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How to Prioritise Connection Over Consumption

How to Prioritise Connection Over Consumption

Modern culture encourages us to believe that more is better, in every way possible. In this article I’m sharing 6 ways to prioritise connection over consumption for a happier, healthier you and a simpler, more intentional life.


One of the most interesting and impactful Ted Talks I’ve listened to was given by psychiatrist Robert Waldinger, who leads the Harvard Study of Adult Development. This is one of the longest-running studies of adult life ever conducted and one of the key insights so far is that the happiest and healthiest people are those who have warm connections with others.

As I write this we’re heading towards Christmas and the New Year. It’s a busy time, pushing and pulling us in different directions. Maybe you’re reading this as the year is drawing to a close, or perhaps the year is in full swing. Regardless of the timing, I think many of us would agree that happiness and health should ALWAYS be a priority.

On my blog I talk a lot about the importance of intentionality in life, of living a meaningful and rewarding life, the simple way, and also how these give us space, time and freedom to practice self-care and looking after our physical and mental health. But I also know this isn’t as easy as it sounds!


In this article I’d like to share some thoughts about just one aspect of this. How we can prioritise connection over consumption. If warm connections are the beating heart of a happy and healthy life, let’s find ways to honour them in our every day. Here are some practical and simple steps to help you get started!

1. Reduce social media consumption

Recent figures estimate that the average user spends 2 hours and 31 minutes daily on social media. We scroll through feeds looking at the lives of other people whilst neglecting our own. Increased rates of mental health problems, wasted time, reduced engagement with real people and not being fully present in our own life, right here and now, all contribute to too much consumption and lack of connection.

Try to put your phone down when with others, remove social media apps from your phone, set limits for your social media screen time, and avoid your phone in the lead up to bedtime. Create a experiment and monitor your social media usage over the next week. The following week, think instead what you could do with that time and get on and do it. What do you learn, try, explore and feel? Could you do a screen-free challenge and see what happens?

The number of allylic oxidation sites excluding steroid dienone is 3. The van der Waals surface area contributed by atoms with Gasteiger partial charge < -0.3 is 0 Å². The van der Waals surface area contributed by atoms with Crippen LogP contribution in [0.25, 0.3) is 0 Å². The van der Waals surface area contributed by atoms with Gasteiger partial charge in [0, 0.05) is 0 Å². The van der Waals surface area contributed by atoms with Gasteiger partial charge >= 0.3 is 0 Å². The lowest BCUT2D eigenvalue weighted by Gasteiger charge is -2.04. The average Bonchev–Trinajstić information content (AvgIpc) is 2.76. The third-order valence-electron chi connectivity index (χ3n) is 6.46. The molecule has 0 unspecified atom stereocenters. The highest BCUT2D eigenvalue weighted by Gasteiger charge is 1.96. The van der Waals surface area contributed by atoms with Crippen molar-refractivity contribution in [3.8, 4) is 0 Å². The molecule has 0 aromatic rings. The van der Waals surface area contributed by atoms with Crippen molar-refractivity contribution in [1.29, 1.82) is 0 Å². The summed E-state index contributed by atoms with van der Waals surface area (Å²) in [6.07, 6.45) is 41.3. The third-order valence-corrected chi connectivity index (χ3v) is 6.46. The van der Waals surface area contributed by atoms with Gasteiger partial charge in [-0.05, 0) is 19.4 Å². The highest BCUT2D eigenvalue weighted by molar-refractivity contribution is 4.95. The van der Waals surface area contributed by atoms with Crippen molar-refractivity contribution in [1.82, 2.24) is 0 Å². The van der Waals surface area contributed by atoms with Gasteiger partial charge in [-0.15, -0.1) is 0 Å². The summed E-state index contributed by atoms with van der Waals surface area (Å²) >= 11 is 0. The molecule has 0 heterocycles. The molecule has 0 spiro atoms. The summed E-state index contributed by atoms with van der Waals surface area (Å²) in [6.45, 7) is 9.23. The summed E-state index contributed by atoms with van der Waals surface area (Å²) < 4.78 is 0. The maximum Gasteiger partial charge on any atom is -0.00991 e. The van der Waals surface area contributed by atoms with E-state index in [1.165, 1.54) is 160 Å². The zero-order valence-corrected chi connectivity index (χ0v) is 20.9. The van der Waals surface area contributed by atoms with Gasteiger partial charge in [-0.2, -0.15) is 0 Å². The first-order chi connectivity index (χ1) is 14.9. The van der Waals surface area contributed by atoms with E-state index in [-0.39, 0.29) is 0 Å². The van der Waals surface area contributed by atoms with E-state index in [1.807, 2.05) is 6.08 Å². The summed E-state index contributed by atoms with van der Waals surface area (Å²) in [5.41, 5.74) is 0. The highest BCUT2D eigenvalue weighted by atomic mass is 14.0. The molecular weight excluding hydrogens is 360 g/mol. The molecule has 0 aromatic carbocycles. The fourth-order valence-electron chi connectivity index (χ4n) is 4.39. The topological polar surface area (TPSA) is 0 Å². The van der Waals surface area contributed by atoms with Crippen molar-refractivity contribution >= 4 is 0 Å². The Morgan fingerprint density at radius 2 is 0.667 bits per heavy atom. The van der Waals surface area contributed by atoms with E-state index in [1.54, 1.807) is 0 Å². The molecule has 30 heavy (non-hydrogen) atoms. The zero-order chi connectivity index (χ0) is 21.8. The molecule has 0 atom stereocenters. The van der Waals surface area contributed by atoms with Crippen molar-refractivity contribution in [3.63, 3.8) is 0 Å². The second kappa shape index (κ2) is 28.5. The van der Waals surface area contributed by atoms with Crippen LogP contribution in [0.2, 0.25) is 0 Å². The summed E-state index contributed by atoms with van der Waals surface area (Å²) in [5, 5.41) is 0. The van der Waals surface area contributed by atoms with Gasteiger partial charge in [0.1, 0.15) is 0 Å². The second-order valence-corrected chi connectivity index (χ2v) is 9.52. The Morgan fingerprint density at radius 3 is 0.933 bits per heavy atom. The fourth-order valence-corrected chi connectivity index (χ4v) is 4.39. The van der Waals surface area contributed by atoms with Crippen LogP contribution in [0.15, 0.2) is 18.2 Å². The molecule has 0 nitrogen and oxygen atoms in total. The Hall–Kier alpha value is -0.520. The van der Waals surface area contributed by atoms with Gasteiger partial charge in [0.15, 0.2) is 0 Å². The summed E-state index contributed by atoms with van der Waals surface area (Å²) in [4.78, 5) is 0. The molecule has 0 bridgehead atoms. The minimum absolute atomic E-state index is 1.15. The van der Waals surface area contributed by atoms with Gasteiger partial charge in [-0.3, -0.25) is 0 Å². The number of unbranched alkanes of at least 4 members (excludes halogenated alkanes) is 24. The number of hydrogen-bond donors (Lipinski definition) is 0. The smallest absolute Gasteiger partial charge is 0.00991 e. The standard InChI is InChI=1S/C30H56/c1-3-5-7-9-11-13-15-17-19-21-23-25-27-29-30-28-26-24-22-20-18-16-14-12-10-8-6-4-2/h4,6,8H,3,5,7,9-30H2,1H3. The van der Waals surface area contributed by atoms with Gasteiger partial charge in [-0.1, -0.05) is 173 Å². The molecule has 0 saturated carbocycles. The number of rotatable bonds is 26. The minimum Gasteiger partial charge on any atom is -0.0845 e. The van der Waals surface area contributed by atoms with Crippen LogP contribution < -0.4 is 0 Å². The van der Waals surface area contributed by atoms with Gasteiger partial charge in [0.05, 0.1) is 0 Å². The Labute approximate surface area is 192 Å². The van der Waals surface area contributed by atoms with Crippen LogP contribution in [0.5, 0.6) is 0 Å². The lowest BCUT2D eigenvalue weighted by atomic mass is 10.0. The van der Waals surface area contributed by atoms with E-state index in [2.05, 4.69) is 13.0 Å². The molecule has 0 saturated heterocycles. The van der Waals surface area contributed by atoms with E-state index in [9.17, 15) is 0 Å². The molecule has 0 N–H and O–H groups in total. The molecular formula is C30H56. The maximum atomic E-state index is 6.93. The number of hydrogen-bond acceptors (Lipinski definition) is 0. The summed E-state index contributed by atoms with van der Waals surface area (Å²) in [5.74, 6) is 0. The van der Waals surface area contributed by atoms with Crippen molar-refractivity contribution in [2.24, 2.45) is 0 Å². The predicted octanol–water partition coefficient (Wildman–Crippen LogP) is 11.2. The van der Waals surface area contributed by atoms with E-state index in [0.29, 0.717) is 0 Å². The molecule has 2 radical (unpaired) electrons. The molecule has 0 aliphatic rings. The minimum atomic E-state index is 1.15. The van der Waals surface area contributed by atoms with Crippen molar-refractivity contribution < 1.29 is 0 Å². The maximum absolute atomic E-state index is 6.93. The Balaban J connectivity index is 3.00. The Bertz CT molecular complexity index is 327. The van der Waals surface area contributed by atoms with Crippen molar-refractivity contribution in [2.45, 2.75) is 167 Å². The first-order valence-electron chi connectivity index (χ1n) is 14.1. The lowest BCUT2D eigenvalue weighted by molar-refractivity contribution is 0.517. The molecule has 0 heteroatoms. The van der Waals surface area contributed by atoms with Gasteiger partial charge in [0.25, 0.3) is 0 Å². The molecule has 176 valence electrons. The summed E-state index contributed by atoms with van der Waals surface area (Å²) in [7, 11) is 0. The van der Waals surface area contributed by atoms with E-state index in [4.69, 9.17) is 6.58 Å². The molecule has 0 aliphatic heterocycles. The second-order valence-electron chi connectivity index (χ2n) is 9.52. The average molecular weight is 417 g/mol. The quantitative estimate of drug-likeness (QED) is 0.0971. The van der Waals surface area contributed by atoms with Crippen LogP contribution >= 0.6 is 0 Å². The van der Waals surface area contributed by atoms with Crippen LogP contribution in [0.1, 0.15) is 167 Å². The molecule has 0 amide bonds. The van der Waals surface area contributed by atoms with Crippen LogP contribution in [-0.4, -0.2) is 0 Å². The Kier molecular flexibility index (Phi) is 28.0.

2. Practice mindfulness

Mindfulness is the practice of being centred and focused in the present. It is a wonderful tool for reducing stress, calming the body, listening to what your heart and soul needs and drowning out the noise of the busy world around you.

Today’s world encourages us, requires us even, to be open to information overload. From TV screens and pings from our phones, to demands from our boss, advertising junk mail landing on our door mat, to the news we watch on TV and the myriad things to remember as part of normal everyday adult life. I don’t know about you but I feel pulled in every direction sometimes and I’m spread thin. Overstretched and sometimes overwhelmed.

Mindfulness brings us back to the here and now and helps us connect with the present. Savour that square of chocolate, your cup of hot tea, the feel of the grass beneath your feet, the wind on your face, the scent of the flowers in your kitchen, even the care with which you tidy and declutter your home. Did you know there’s a strong connection between mindfulness and decluttering?! The past is gone, we don’t know what tomorrow will bring, but the present is special enough to spend time on now.

6 ways to prioritise connection over consumption

3. Build stronger relationships

How many real, true, deep relationships do you have in your life right now? We live in an age where everything and everyone is available at the click of a mouse or the touch of a button. This means that we can get to know many, many people, from every walk of life and country on the planet. How amazing is that when you think about it!?

But, it’s the quality of those relationships rather than the quantity that counts. Although younger people tend to use social media more to build social relationships, older generations tend to focus on the less is more approach. Fewer but stronger friendships, built on trust, kindness, respect and love, and tended to with time, energy and dedication. Let’s try to keep in touch more and make quality time for our family, loved ones and friends.

Could you take a small, baby step towards this right now? Call a friend, send them a text, invite them for coffee? Organise a date with your partner, a cuddle with your kids?

4. Give your presence not your presents